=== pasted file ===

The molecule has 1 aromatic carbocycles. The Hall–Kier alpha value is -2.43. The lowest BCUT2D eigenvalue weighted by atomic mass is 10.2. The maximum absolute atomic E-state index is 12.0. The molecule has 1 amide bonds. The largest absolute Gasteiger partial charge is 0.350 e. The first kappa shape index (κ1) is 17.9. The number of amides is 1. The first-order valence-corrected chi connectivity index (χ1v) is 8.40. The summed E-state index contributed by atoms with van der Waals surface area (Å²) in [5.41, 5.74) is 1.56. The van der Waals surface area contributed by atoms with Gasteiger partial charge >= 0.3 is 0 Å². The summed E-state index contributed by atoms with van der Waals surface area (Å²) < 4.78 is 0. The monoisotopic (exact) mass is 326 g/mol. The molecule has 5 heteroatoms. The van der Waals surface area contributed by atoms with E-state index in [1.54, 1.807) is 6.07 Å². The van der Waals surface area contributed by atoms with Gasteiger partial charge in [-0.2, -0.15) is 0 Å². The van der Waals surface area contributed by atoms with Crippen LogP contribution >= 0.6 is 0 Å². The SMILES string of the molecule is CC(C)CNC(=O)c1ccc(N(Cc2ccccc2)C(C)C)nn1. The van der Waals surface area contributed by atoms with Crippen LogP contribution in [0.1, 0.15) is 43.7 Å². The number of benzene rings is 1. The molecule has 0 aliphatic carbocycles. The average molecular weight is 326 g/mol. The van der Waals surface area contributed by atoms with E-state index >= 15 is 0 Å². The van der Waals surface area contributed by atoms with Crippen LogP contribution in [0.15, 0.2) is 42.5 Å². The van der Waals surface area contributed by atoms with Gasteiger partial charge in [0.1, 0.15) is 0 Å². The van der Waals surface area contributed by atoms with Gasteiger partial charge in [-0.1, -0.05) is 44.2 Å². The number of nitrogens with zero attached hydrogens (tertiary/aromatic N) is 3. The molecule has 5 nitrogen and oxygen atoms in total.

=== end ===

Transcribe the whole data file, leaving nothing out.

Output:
The molecule has 1 aromatic carbocycles. The Hall–Kier alpha value is -2.43. The lowest BCUT2D eigenvalue weighted by atomic mass is 10.2. The maximum absolute atomic E-state index is 12.0. The molecule has 1 amide bonds. The largest absolute Gasteiger partial charge is 0.350 e. The first kappa shape index (κ1) is 17.9. The number of amides is 1. The first-order valence-corrected chi connectivity index (χ1v) is 8.40. The summed E-state index contributed by atoms with van der Waals surface area (Å²) in [5.41, 5.74) is 1.56. The van der Waals surface area contributed by atoms with Gasteiger partial charge >= 0.3 is 0 Å². The summed E-state index contributed by atoms with van der Waals surface area (Å²) < 4.78 is 0. The monoisotopic (exact) mass is 326 g/mol. The molecule has 5 heteroatoms. The van der Waals surface area contributed by atoms with E-state index in [1.54, 1.807) is 6.07 Å². The van der Waals surface area contributed by atoms with Gasteiger partial charge in [-0.2, -0.15) is 0 Å². The van der Waals surface area contributed by atoms with Crippen LogP contribution >= 0.6 is 0 Å². The SMILES string of the molecule is CC(C)CNC(=O)c1ccc(N(Cc2ccccc2)C(C)C)nn1. The van der Waals surface area contributed by atoms with Crippen LogP contribution in [0.1, 0.15) is 43.7 Å². The number of benzene rings is 1. The molecule has 0 aliphatic carbocycles. The average molecular weight is 326 g/mol. The van der Waals surface area contributed by atoms with E-state index >= 15 is 0 Å². The van der Waals surface area contributed by atoms with Crippen LogP contribution in [0.15, 0.2) is 42.5 Å². The van der Waals surface area contributed by atoms with Gasteiger partial charge in [0.1, 0.15) is 0 Å². The van der Waals surface area contributed by atoms with Gasteiger partial charge in [-0.1, -0.05) is 44.2 Å². The number of nitrogens with zero attached hydrogens (tertiary/aromatic N) is 3. The molecule has 5 nitrogen and oxygen atoms in total.